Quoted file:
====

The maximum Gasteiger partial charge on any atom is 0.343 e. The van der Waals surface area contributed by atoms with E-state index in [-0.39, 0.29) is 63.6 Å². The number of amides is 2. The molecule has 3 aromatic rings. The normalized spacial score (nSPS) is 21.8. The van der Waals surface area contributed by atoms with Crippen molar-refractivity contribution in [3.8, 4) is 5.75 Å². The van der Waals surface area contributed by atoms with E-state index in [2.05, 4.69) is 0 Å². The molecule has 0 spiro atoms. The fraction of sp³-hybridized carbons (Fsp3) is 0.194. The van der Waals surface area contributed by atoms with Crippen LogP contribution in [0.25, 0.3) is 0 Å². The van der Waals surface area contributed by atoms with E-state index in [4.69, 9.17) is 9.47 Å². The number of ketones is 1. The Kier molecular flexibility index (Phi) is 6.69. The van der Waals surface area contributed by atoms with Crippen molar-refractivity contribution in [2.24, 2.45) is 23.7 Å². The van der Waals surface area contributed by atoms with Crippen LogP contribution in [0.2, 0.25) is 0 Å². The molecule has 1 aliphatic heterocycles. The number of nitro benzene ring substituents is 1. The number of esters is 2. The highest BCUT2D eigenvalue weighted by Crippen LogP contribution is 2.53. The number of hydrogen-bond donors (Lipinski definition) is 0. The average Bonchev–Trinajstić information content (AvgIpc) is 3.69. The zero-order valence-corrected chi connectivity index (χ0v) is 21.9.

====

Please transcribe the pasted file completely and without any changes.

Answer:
The maximum Gasteiger partial charge on any atom is 0.343 e. The van der Waals surface area contributed by atoms with E-state index in [-0.39, 0.29) is 63.6 Å². The number of amides is 2. The molecule has 3 aromatic rings. The normalized spacial score (nSPS) is 21.8. The van der Waals surface area contributed by atoms with Crippen molar-refractivity contribution in [3.8, 4) is 5.75 Å². The van der Waals surface area contributed by atoms with E-state index in [2.05, 4.69) is 0 Å². The molecule has 0 spiro atoms. The fraction of sp³-hybridized carbons (Fsp3) is 0.194. The van der Waals surface area contributed by atoms with Crippen LogP contribution in [0.25, 0.3) is 0 Å². The van der Waals surface area contributed by atoms with E-state index in [4.69, 9.17) is 9.47 Å². The number of ketones is 1. The Kier molecular flexibility index (Phi) is 6.69. The van der Waals surface area contributed by atoms with Crippen molar-refractivity contribution in [2.24, 2.45) is 23.7 Å². The van der Waals surface area contributed by atoms with Crippen LogP contribution in [0.2, 0.25) is 0 Å². The molecule has 1 aliphatic heterocycles. The number of nitro benzene ring substituents is 1. The number of esters is 2. The highest BCUT2D eigenvalue weighted by Crippen LogP contribution is 2.53. The number of hydrogen-bond donors (Lipinski definition) is 0. The average Bonchev–Trinajstić information content (AvgIpc) is 3.69. The zero-order valence-corrected chi connectivity index (χ0v) is 21.9.